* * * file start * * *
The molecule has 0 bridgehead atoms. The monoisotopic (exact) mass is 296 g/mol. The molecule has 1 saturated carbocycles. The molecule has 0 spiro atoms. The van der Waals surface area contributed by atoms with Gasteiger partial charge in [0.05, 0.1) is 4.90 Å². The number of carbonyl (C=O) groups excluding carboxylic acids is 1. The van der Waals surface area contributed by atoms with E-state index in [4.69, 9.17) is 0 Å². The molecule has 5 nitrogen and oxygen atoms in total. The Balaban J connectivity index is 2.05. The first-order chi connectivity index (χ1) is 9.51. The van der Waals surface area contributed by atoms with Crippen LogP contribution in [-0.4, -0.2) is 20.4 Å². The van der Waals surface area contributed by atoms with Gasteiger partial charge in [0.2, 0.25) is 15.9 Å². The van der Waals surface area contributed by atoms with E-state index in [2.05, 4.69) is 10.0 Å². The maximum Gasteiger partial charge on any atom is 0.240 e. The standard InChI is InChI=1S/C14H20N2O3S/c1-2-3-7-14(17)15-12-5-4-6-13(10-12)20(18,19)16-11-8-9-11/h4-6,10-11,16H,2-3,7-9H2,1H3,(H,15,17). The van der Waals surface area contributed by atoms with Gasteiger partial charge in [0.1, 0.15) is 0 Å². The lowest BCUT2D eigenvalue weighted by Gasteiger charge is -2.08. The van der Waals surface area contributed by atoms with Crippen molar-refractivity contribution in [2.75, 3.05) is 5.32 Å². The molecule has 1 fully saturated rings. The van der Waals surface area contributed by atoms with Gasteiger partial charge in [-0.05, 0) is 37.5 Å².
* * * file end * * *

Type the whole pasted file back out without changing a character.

The molecule has 0 bridgehead atoms. The monoisotopic (exact) mass is 296 g/mol. The molecule has 1 saturated carbocycles. The molecule has 0 spiro atoms. The van der Waals surface area contributed by atoms with Gasteiger partial charge in [0.05, 0.1) is 4.90 Å². The number of carbonyl (C=O) groups excluding carboxylic acids is 1. The van der Waals surface area contributed by atoms with E-state index in [4.69, 9.17) is 0 Å². The molecule has 5 nitrogen and oxygen atoms in total. The Balaban J connectivity index is 2.05. The first-order chi connectivity index (χ1) is 9.51. The van der Waals surface area contributed by atoms with Crippen LogP contribution in [-0.4, -0.2) is 20.4 Å². The van der Waals surface area contributed by atoms with Gasteiger partial charge in [0.2, 0.25) is 15.9 Å². The van der Waals surface area contributed by atoms with E-state index in [2.05, 4.69) is 10.0 Å². The maximum Gasteiger partial charge on any atom is 0.240 e. The standard InChI is InChI=1S/C14H20N2O3S/c1-2-3-7-14(17)15-12-5-4-6-13(10-12)20(18,19)16-11-8-9-11/h4-6,10-11,16H,2-3,7-9H2,1H3,(H,15,17). The van der Waals surface area contributed by atoms with Gasteiger partial charge in [0.1, 0.15) is 0 Å². The lowest BCUT2D eigenvalue weighted by Gasteiger charge is -2.08. The van der Waals surface area contributed by atoms with Crippen molar-refractivity contribution in [2.75, 3.05) is 5.32 Å². The molecule has 1 fully saturated rings. The van der Waals surface area contributed by atoms with Gasteiger partial charge in [-0.05, 0) is 37.5 Å².